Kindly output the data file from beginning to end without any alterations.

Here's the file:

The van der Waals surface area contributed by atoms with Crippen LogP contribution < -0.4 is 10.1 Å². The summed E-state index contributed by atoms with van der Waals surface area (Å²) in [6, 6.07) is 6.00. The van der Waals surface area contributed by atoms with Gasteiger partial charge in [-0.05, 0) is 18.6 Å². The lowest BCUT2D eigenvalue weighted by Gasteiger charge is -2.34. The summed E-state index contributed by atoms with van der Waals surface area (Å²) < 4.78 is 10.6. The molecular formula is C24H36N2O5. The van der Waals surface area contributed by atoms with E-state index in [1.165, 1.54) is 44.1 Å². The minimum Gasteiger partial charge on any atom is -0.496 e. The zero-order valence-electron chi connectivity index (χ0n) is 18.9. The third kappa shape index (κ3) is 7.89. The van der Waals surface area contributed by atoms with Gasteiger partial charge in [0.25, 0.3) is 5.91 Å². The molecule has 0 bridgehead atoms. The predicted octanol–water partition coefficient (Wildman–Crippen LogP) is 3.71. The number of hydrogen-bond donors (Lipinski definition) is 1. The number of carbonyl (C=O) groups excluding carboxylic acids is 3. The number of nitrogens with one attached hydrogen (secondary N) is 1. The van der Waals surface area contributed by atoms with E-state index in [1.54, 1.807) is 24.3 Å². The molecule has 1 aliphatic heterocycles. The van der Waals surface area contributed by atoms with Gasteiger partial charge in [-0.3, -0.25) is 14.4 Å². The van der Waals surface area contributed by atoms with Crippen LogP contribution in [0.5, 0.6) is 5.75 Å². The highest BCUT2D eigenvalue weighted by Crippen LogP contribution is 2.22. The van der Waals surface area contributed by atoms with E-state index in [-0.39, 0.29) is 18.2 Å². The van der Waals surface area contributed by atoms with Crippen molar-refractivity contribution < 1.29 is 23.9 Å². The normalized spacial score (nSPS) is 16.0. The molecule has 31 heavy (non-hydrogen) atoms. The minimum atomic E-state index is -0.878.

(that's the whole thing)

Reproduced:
The van der Waals surface area contributed by atoms with Crippen LogP contribution < -0.4 is 10.1 Å². The summed E-state index contributed by atoms with van der Waals surface area (Å²) in [6, 6.07) is 6.00. The van der Waals surface area contributed by atoms with Gasteiger partial charge in [-0.05, 0) is 18.6 Å². The lowest BCUT2D eigenvalue weighted by Gasteiger charge is -2.34. The summed E-state index contributed by atoms with van der Waals surface area (Å²) < 4.78 is 10.6. The molecular formula is C24H36N2O5. The van der Waals surface area contributed by atoms with E-state index in [1.165, 1.54) is 44.1 Å². The minimum Gasteiger partial charge on any atom is -0.496 e. The zero-order valence-electron chi connectivity index (χ0n) is 18.9. The third kappa shape index (κ3) is 7.89. The van der Waals surface area contributed by atoms with Gasteiger partial charge in [0.25, 0.3) is 5.91 Å². The molecule has 0 bridgehead atoms. The predicted octanol–water partition coefficient (Wildman–Crippen LogP) is 3.71. The number of hydrogen-bond donors (Lipinski definition) is 1. The number of carbonyl (C=O) groups excluding carboxylic acids is 3. The number of nitrogens with one attached hydrogen (secondary N) is 1. The van der Waals surface area contributed by atoms with E-state index in [1.54, 1.807) is 24.3 Å². The molecule has 1 aliphatic heterocycles. The van der Waals surface area contributed by atoms with Gasteiger partial charge in [-0.3, -0.25) is 14.4 Å². The van der Waals surface area contributed by atoms with Crippen LogP contribution in [0.5, 0.6) is 5.75 Å². The highest BCUT2D eigenvalue weighted by Crippen LogP contribution is 2.22. The van der Waals surface area contributed by atoms with E-state index in [-0.39, 0.29) is 18.2 Å². The van der Waals surface area contributed by atoms with Crippen molar-refractivity contribution < 1.29 is 23.9 Å². The normalized spacial score (nSPS) is 16.0. The molecule has 31 heavy (non-hydrogen) atoms. The minimum atomic E-state index is -0.878.